The all-new, second-generation 2018 Subaru Crosstrek looks to further the company’s reputation for a small, efficient sport/utility with a dash of fun.

Subaru originally morphed the Crosstrek by lifting and dressing up an Impreza hatchback, making it look more like an SUV than an economy car. The new Crosstrek reflects the improvements already seen on the redesigned Impreza, which went on sale last year. Both received new safety features and enhanced handling and ride comfort.

The new model gets a longer wheelbase and wider cabin. The company also says the 2018 Crosstrek gets a more spacious cargo hold this time around—a good thing since the last version didn’t have as much hauling space as most competing small SUVs.

According to Subaru, the Crosstrek’s new platform is 70 percent stiffer, which they say translates to improved stability, cornering agility, and ride comfort. The new Crosstrek is also supposed to be quieter, with less noise, vibration, and harshness making its way into the cabin. We’re certainly looking forward to a quieter driving experience, since the previous Crosstrek had just mediocre noise suppression, highlighted by a gruff engine note and too much wind and tire noise at highway speeds.

2018 Subaru Crosstrek

The powertrain retains the signature Subaru “boxer” 2.0-liter four-cylinder configuration (now making 152 hp, up from 148). The 2.0i base and Premium versions get a standard six-speed manual transmission; a continuously variable transmission (CVT) is optional. Limited trims come standard with the CVT. All-wheel drive is standard on all models.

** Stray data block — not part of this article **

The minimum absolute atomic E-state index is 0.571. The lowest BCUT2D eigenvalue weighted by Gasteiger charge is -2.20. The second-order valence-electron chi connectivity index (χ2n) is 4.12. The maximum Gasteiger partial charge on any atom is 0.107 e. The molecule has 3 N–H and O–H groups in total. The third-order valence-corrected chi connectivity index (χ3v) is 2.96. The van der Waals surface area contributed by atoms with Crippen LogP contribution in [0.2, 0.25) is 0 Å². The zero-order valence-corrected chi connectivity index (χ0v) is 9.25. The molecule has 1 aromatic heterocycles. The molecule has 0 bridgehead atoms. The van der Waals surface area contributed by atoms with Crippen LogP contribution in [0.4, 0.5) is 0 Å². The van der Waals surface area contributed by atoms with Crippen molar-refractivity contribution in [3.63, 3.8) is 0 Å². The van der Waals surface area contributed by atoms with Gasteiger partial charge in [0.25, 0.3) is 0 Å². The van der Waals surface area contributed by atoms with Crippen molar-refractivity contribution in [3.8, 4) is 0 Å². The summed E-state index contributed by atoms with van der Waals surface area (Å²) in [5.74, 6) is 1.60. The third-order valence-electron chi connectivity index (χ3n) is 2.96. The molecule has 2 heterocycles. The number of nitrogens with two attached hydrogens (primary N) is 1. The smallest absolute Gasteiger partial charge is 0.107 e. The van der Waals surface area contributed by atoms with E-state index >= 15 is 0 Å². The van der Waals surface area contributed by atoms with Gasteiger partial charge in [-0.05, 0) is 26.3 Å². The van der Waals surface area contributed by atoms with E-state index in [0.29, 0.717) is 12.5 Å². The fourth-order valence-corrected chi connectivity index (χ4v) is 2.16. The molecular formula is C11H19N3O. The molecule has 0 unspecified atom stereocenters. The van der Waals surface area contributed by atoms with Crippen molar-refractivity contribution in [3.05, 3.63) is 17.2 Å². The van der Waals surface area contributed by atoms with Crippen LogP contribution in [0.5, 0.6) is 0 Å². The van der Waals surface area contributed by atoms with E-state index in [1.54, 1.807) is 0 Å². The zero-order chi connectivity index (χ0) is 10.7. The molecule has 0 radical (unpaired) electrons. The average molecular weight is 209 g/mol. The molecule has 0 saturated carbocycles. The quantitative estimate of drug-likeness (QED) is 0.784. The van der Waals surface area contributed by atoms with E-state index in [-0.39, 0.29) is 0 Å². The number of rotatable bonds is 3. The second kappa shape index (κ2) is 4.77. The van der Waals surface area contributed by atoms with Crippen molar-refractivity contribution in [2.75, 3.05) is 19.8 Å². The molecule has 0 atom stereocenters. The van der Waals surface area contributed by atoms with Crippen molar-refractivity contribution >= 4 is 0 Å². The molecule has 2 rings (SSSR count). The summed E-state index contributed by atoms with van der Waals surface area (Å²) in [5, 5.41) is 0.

We’re pleased to see that Subaru’s EyeSight Driver Assist Technology safety gear will be available with the new Crosstrek. EyeSight includes adaptive cruise control, automatic pre-collision braking, and lane-departure warning. Blind-spot detection with lane-keeping assist and rear cross-traffic alert are also available.

Infotainment upgrades feature a 6.5-inch screen with standard Android Auto and Apple CarPlay connectivity.

The first-generation Crosstrek was quite competitive among subcompact SUVs, outpointing the Honda HR-V and Mazda CX-3. That Crosstrek delivered decent fuel economy and typically good Subaru reliability. Weaknesses included a noisy cabin and stiff ride—both facets that have been tamed, according to Subaru.

We are testing the redesigned Impreza right now, and we’re finding it to be quiet and comfortable, making it a solid competitor in the subcompact field. (See our extensive Subaru Impreza first drive.)

Crosstrek deliveries start this summer.

2018 Subaru Crosstrek